Thursday, April 24, 2014
And they were kind of sad mommy blogs, where the writer was this woman who's about 26 and married to her college sweetheart, who has a crew cut. Both are attractive, and you can see that she was probably a popular girl in high school, and the guy is handsome in this new car salesman way and you can also see how he will start to get heavier and heavier and his neck will thicken with time until he will become this formerly handsome guy. And they are on their first kid, a boy named Caleb and in every baby picture, Caleb's nose is slightly running, but they are posed in front of their new house and everything is okay. And each post is about how great everything is--how they had an Easter egg hunt and Caleb found the blue egg, and how they went to church and then there will be a poem about God inserted into the post somewhere.
And all I can think is how much more interesting it would be if the writer could talk about the good and the bad, instead of just insisting on the good all the time. It's the same thing on Facebook--when all you see are the happy family pictures, and then you compare those photos with your life and wonder what you're doing wrong--you aren't doing anything wrong, it's just that many people want to present their lives as perfect. And to be fair, at least for Facebook, I guess it's not the forum to share your child's gum disease or the 15th potty training nightmare, but on blogs, I feel like the mommy's could try to be a little more on candid, if only because of other pre-mommy's who walk into an early marriage and early kids thinking it's going to be one way, and then discovering that it's not that way at all. And so then they start a mommy blog to pretend that their just like every other mommy who is not telling the truth. It's a vicious mommy cycle. I don't think I've written the word "mommy" so much in one paragraph in my life.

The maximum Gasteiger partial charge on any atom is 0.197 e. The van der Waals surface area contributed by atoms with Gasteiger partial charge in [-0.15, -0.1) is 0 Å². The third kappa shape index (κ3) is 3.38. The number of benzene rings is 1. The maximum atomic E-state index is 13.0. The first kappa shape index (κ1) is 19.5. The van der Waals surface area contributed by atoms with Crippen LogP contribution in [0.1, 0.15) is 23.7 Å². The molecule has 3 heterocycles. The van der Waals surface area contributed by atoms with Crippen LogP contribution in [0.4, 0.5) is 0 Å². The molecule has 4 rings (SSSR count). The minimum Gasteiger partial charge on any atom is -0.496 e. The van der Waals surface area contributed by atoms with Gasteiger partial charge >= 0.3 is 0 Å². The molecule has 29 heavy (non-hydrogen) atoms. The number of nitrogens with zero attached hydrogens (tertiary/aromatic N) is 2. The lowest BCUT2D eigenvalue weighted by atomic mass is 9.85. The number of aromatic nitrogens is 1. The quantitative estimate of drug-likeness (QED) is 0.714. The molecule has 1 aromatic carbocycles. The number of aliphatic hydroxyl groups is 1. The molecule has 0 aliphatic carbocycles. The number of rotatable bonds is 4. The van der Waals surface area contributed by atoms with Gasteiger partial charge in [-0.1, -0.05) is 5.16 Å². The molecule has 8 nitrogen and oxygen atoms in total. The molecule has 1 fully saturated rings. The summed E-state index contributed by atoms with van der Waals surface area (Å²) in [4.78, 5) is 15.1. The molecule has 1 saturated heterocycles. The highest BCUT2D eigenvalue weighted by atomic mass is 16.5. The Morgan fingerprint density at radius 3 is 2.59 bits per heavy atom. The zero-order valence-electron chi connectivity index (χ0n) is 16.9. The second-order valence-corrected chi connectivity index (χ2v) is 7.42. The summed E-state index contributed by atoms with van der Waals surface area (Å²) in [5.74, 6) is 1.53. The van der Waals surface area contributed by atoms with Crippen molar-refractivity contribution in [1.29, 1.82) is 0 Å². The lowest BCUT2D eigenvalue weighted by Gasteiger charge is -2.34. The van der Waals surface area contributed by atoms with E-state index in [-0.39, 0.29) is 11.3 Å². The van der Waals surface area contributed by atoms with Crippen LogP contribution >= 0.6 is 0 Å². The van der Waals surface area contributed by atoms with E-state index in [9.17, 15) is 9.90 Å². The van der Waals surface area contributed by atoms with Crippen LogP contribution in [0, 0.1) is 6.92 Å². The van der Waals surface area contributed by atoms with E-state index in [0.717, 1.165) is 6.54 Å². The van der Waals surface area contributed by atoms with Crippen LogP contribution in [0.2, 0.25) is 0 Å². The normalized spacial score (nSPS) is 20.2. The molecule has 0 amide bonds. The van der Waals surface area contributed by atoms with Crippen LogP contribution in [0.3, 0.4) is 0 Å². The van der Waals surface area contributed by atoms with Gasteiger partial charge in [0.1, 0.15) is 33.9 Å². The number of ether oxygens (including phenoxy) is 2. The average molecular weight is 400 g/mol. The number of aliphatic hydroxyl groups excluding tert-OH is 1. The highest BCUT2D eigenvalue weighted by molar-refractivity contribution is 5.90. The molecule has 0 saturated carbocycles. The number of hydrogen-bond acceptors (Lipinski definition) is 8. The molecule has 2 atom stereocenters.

The worst thing is that the last blog post is sometimes like years ago, like January 2011 when they made this resolution to do more adult things with their time, and you wonder what happened to them. They disappeared. They were swallowed up in their momminess.